Conscious Capitalism Chicago: Blog

We write monthly pieces about our adventures, tours, gatherings, discussions and more.

  • October 10, 2018 12:59 PM | Rachel Duch (Administrator)

    Come to find out, quite a bit.

    Personally, it makes sense that when we receive and give care to another human being we feel more energized, connected, and loved in return.  

    Yet, that’s not so obvious in the workplace - at least not to most.

    Recent studies, however, show that those who perceive greater affection and caring from their co-workers perform better.

    Professors of Management, Sigal Barsade and Olivia O’Neill have conducted a number of studies on this idea of creating a culture of “companionate love.”  

    Companionate love includes shared experiences of affection, concern and compassion amongst co-workers.  Asking about an ill parent.  Offering a kind word during a hectic project. Listening to concerns vs. gossiping.

    Their early results, within a non-profit, long-term healthcare facility, revealed that in this caring culture employees showed up to work more often and reported higher levels of satisfaction and teamwork.  

    Further, the companionate love culture directly influenced patient mood and outcomes, their felt sense of quality of life, and resulted in fewer trips to the ER.

    Ok, you think, it’s already a “caring culture,” so why the surprise?

    Thought you’d ask.

    These two professors then extended their research going on to survey 3,201 employees across seven industry groups from financial services to real estate on the idea of creating a culture of companionate love.

    And, guess what? Love’s got a lot to do with it!

    Love Culture

    Seems that people, across business industries and within cultures where the freedom to express affection, tenderness and care for one another­ is valued, end up expressing greater satisfaction with their work.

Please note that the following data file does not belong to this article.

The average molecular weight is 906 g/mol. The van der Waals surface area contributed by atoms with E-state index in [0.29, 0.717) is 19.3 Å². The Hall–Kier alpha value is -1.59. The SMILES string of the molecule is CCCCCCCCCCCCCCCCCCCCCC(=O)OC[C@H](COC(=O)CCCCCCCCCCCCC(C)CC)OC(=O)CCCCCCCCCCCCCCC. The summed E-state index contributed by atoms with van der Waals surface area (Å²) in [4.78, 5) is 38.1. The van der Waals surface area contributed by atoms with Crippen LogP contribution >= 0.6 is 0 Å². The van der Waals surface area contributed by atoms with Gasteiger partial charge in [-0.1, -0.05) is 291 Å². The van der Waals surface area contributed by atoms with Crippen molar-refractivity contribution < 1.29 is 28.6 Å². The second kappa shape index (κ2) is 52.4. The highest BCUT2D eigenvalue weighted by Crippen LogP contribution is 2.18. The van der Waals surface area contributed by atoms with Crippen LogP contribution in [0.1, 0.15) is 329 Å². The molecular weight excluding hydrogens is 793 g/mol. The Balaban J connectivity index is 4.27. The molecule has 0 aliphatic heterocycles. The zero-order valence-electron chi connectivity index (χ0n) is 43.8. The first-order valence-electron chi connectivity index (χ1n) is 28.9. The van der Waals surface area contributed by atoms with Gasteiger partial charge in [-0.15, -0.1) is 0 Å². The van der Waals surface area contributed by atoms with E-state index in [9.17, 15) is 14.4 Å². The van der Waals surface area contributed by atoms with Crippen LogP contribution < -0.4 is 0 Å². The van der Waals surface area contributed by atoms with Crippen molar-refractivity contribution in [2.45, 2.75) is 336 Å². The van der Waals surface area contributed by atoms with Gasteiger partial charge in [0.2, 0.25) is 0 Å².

Additionally, they hold solid commitments to their organizations, and show increased accountability for their overall performance. Solid business outcomes!

    What’s not to love?!

    Organizations leading the way in creating cultures of companionate love include the likes of Subaru, Starbucks, Zappos, Southwest Airlines, and Whole Foods.

    In fact, Whole Foods was founded on the question, “Can you build a company on love and care, instead of fear and stress?”  

    Care, compassion, and, yes, even love feature prominently in Whole Foods’ day-to-day work. Even when making hiring and promotion decisions they ask, what’s this candidate’s capacity for love and care?

    The rest of us?  

    • ·        Expand your definition of workplace “culture” to include not only cognitive thinking skills (e.g. analysis & decision-making), but also emotional skills and ways of interacting with one another (e.g. kindness, listening, and empathy). What’s the best way to start? Pick one; act on it.
    • ·        Pay attention to the influence of your own emotional expressions at work, as they’ll inevitably impact the general mood and culture of everyone. Own them.
    • ·        Register for Conscious Capitalism 101: Building Conscious Business from the Inside Out coming up on November 2, 2018. 
    • This overview course highlights the four tenets of Conscious Capitalism: 1) Conscious Leadership, 2) Stakeholder Orientation, 3) Purpose, and, you guessed it, 4) Conscious Culture with its focus on caring for all employees, customers, suppliers, everybody in organizations. You might call it love.

    Companionate love or business as usual?  What action will you take?

     


  • February 23, 2018 2:42 PM | Rachel Duch (Administrator)


    Often, we spend our workday on the go.  Moving from meeting to meeting, eating lunch at our desks, working on deadlines.  This puts us on overload and overdrive.

    What if you took the time to slow down and created some space for yourself before walking into a meeting?  What if you gave yourself time to think and set your intentions for the outcomes you desired to accomplish?